Search

Your search for 'dc_creator:( "Tinnefeld, Franz (Munich)" ) OR dc_contributor:( "Tinnefeld, Franz (Munich)" )' returned 132 results. Modify search

Sort Results by Relevance | Newest titles first | Oldest titles first

Autokrator

(333 words)

Author(s): Rhodes, Peter J. (Durham) | Tinnefeld, Franz (Munich)
(Αὐτοκράτωρ; Autokrátōr). [German version] A. Greek The meaning ‘exercising control over oneself’ expresses the opposite of subjugation to the will of another. The Thebans used this argument to claim that their support of the Persians in 480 was attributable to a ruling   dynasteia , not to the whole city, which acted as its own autocrator (Thuc. 3,62,3-4). Envoys and officials are often described as autokratores when entitled to more power than is usual in these positions. This background is evident, for example, when the Athenians declare the leaders of th…

Hetairia

(601 words)

Author(s): Welwei, Karl-Wilhelm (Bochum) | Tinnefeld, Franz (Munich)
(ἑταιρία/ hetairía, also ἑταιρεία/ hetaireía). [German version] [1] In Crete a sub-category of citizenry In Crete a sub-category of citizenry, with communal meals ( andreia or syssitia: Aristot. Pol. 1272a 12ff.; Ath. 4,143a-b = Dosiadas FGrH 458 F 2) and a common cult of Zeus Hetaireîos (Hsch. s.v. ἑταιρεῖος/ hetaireîos), but neither an association of family members nor part of a phyle, as was the hetairia in Thera or Cyrene (ML 5, l. 16). Acceptance into the hetairia took place after those fit for military service had left the   agélai and it was a prerequisit…

Constantianus

(133 words)

Author(s): Portmann, Werner (Berlin) | Tinnefeld, Franz (Munich)
[German version] [1] Brother-in-law of Valentinian I, died c. 370 AD Brother-in-law of  Valentinian I. He led the fleet of the Euphrates in 363 in Julian’s Persian campaign (Amm. Marc. 23,3,9; Zos. 3,13,3). In 370 when tribunus stabuli in Valentinian’s Gaulish campaigns he was killed in an ambush (Amm. Marc. 28,2,10). PLRE 1,221. Portmann, Werner (Berlin) [German version] [2] Byzantine general under Justinian I Comes sacri stabuli (‘supervisor of the imperial stables’), Byzantine general in the war of  Justinian I against the Goths; from 536 in Dalmatia; after…

Nikephorus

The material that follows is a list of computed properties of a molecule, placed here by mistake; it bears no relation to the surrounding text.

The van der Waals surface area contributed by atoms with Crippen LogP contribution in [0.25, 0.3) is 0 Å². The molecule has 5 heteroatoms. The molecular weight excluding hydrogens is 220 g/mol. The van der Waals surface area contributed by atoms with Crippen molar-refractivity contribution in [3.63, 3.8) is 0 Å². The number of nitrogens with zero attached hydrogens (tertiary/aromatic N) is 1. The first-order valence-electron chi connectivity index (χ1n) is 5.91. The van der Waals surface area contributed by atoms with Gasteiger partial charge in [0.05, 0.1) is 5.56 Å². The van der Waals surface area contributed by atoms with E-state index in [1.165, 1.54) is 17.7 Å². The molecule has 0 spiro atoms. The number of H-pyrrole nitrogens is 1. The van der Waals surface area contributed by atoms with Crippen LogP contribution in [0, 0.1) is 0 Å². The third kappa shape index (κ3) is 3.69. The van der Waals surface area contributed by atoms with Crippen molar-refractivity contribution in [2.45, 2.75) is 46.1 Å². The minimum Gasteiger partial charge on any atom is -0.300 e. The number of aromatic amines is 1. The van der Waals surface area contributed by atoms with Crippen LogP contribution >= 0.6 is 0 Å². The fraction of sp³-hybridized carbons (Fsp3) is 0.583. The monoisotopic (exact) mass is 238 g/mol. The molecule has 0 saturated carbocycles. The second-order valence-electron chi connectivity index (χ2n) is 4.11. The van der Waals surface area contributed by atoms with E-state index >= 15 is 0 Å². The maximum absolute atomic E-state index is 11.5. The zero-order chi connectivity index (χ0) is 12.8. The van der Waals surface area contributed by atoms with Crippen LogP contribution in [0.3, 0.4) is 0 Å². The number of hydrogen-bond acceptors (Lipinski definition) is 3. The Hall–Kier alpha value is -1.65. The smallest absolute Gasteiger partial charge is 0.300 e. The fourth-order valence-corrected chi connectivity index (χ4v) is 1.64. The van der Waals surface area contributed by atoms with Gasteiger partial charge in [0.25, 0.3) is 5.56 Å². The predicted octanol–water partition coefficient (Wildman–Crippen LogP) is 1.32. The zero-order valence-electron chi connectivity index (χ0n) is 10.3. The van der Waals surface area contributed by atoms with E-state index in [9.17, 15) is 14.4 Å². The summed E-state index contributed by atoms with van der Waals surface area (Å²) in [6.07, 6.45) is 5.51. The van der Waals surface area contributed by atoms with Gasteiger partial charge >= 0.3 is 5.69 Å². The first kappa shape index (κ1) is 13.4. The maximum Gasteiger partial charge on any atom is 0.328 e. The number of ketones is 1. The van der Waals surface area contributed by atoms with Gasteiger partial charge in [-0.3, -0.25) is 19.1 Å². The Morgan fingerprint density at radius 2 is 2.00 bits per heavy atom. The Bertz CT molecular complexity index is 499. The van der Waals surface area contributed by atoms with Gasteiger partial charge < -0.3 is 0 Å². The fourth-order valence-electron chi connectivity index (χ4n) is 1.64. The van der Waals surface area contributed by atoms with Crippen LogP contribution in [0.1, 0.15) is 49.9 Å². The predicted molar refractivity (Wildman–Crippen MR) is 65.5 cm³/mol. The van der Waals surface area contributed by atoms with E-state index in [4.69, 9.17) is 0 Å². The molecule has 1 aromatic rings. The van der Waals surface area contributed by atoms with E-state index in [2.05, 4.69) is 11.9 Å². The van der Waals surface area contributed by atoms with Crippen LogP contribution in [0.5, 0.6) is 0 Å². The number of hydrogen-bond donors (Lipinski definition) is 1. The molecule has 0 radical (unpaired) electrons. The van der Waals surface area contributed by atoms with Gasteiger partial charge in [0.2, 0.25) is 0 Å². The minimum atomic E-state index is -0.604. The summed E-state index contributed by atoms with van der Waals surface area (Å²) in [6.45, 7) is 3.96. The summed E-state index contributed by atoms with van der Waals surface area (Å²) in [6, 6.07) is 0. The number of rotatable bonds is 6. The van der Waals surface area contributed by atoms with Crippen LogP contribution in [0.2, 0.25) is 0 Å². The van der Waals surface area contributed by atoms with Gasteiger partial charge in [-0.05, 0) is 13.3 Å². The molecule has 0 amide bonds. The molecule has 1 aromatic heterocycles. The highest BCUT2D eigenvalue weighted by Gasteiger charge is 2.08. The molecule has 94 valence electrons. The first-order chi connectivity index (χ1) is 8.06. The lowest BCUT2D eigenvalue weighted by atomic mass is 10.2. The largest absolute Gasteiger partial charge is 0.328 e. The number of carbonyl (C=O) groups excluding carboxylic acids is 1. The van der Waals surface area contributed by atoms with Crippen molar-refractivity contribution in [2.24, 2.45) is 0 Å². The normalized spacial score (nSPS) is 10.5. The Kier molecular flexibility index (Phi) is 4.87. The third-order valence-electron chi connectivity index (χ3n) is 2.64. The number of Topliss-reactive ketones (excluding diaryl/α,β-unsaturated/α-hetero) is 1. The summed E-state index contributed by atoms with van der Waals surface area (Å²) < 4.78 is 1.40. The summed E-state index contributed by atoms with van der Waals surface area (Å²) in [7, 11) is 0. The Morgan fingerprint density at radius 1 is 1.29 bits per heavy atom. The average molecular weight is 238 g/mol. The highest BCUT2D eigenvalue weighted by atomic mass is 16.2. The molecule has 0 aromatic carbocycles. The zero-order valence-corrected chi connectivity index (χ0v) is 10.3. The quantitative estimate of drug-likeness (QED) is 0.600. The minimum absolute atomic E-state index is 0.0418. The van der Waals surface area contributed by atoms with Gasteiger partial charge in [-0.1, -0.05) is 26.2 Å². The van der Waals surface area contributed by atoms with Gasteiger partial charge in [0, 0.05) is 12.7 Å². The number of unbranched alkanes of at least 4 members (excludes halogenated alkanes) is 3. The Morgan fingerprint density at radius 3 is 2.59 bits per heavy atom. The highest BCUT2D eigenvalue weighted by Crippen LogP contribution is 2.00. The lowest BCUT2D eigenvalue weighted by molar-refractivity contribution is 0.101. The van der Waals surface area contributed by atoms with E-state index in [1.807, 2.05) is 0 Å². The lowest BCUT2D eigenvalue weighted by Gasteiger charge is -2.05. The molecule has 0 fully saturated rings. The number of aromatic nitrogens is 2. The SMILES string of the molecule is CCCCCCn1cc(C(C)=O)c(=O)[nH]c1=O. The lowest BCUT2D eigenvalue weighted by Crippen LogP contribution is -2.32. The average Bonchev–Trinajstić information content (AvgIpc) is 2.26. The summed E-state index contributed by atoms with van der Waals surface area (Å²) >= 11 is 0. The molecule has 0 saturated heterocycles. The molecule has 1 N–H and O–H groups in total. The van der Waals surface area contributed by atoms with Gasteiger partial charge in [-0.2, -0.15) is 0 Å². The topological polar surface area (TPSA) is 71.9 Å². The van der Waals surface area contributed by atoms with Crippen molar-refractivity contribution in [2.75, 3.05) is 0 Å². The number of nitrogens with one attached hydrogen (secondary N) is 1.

(505 words)

Author(s): Berger, Albrecht (Berlin) | Tinnefeld, Franz (Munich)
(Νικηφόρος; Nikēphóros). [German version] [1] Patriarch of Constantinople, died 828 Patriarch. N. was born around AD 750 or 758 in Constantinople; he embarked on a magistrate's career at the imperial court which he represented in 787 at the Council of Nicaea. Around 797 he became a monk and ran a poorhouse in Constantinople. In 806 he was appointed patriarch of Constantinople and failed to end the so-called ‘Moechian controversy’ between Theodoros Studites and the government. In 815 he had to resign at th…

Comes, comites

(1,145 words)

Author(s): Gizewski, Christian (Berlin) | Tinnefeld, Franz (Munich)
[German version] A. Roman Republic and Imperial period Comes (from com- and ire, ‘to go with’) in its wider sense is a companion, trusted friend, or one entrusted with duties of aid and protection towards another (Dig. 47,10,1; 47,11,1,2). In public life, already in the Republican period comes means a member of the retinue of a travelling official, especially a provincial magistrate (Gr. ε̃πόμενος; hepómenos); the comes himself may be an official, a personal friend, slave, freedmen, client or even a high dignitary (Suet. Iul. 42; Dig. 1,18,16). In its special sense, from the beginn…

Martialis

(1,803 words)

Author(s): Lausberg, Marion (Augsburg) | Tinnefeld, Franz (Munich)
[German version] [1] M. Valerius M. The poet Martial, epigrammatist in the 1st cent. the Roman poet Martial. Lausberg, Marion (Augsburg) [German version] A. Biography The epigrammatist M. was born between AD 38 and 41 (cf. Mart. 10,24: 57th birthday) in Bilbilis in the province of Hispania Tarraconensis. Around 64, he came to Rome (10,103), where he was probably at first promoted in the circle of Seneca. His poetic production does not become tangible for us until much later, when he celebrated the inauguration of the amphitheatrum Flavianum ( Colosseum) in 80 with a book of epigrams ( De spe…

Paroikoi

(244 words)

Author(s): Mehl, Andreas (Halle/Saale) | Tinnefeld, Franz (Munich)